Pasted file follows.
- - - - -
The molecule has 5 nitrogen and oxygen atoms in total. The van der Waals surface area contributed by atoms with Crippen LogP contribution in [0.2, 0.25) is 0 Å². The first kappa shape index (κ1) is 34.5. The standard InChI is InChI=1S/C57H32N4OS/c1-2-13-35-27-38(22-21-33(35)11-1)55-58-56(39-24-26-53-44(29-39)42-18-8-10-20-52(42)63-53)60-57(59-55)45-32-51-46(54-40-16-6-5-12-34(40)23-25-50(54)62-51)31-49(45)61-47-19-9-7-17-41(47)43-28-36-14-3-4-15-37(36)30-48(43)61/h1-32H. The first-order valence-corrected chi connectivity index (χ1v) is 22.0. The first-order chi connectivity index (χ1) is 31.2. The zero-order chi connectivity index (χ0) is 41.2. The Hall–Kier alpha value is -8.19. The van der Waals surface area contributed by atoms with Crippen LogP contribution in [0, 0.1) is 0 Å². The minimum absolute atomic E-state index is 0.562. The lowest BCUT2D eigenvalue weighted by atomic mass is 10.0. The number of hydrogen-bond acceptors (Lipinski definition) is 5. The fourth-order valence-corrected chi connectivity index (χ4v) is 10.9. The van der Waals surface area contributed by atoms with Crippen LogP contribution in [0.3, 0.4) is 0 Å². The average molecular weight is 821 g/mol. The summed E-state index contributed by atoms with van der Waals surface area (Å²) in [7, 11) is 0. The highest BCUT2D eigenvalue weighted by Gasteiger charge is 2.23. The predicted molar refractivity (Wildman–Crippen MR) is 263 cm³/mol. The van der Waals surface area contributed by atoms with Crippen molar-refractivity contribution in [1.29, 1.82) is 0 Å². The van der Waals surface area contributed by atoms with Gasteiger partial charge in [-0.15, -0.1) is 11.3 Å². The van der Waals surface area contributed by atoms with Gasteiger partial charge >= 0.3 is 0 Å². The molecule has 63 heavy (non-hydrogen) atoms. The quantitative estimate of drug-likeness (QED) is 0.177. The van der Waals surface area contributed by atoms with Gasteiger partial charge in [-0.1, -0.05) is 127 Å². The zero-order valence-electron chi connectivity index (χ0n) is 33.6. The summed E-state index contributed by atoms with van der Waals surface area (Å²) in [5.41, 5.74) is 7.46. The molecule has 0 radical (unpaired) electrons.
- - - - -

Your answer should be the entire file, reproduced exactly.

The molecule has 5 nitrogen and oxygen atoms in total. The van der Waals surface area contributed by atoms with Crippen LogP contribution in [0.2, 0.25) is 0 Å². The first kappa shape index (κ1) is 34.5. The standard InChI is InChI=1S/C57H32N4OS/c1-2-13-35-27-38(22-21-33(35)11-1)55-58-56(39-24-26-53-44(29-39)42-18-8-10-20-52(42)63-53)60-57(59-55)45-32-51-46(54-40-16-6-5-12-34(40)23-25-50(54)62-51)31-49(45)61-47-19-9-7-17-41(47)43-28-36-14-3-4-15-37(36)30-48(43)61/h1-32H. The first-order valence-corrected chi connectivity index (χ1v) is 22.0. The first-order chi connectivity index (χ1) is 31.2. The zero-order chi connectivity index (χ0) is 41.2. The Hall–Kier alpha value is -8.19. The van der Waals surface area contributed by atoms with Crippen LogP contribution in [0, 0.1) is 0 Å². The minimum absolute atomic E-state index is 0.562. The lowest BCUT2D eigenvalue weighted by atomic mass is 10.0. The number of hydrogen-bond acceptors (Lipinski definition) is 5. The fourth-order valence-corrected chi connectivity index (χ4v) is 10.9. The van der Waals surface area contributed by atoms with Crippen LogP contribution in [0.3, 0.4) is 0 Å². The average molecular weight is 821 g/mol. The summed E-state index contributed by atoms with van der Waals surface area (Å²) in [7, 11) is 0. The highest BCUT2D eigenvalue weighted by Gasteiger charge is 2.23. The predicted molar refractivity (Wildman–Crippen MR) is 263 cm³/mol. The van der Waals surface area contributed by atoms with Crippen molar-refractivity contribution in [1.29, 1.82) is 0 Å². The van der Waals surface area contributed by atoms with Gasteiger partial charge in [-0.15, -0.1) is 11.3 Å². The van der Waals surface area contributed by atoms with Gasteiger partial charge >= 0.3 is 0 Å². The molecule has 63 heavy (non-hydrogen) atoms. The quantitative estimate of drug-likeness (QED) is 0.177. The van der Waals surface area contributed by atoms with Gasteiger partial charge in [-0.1, -0.05) is 127 Å². The zero-order valence-electron chi connectivity index (χ0n) is 33.6. The summed E-state index contributed by atoms with van der Waals surface area (Å²) in [5.41, 5.74) is 7.46. The molecule has 0 radical (unpaired) electrons.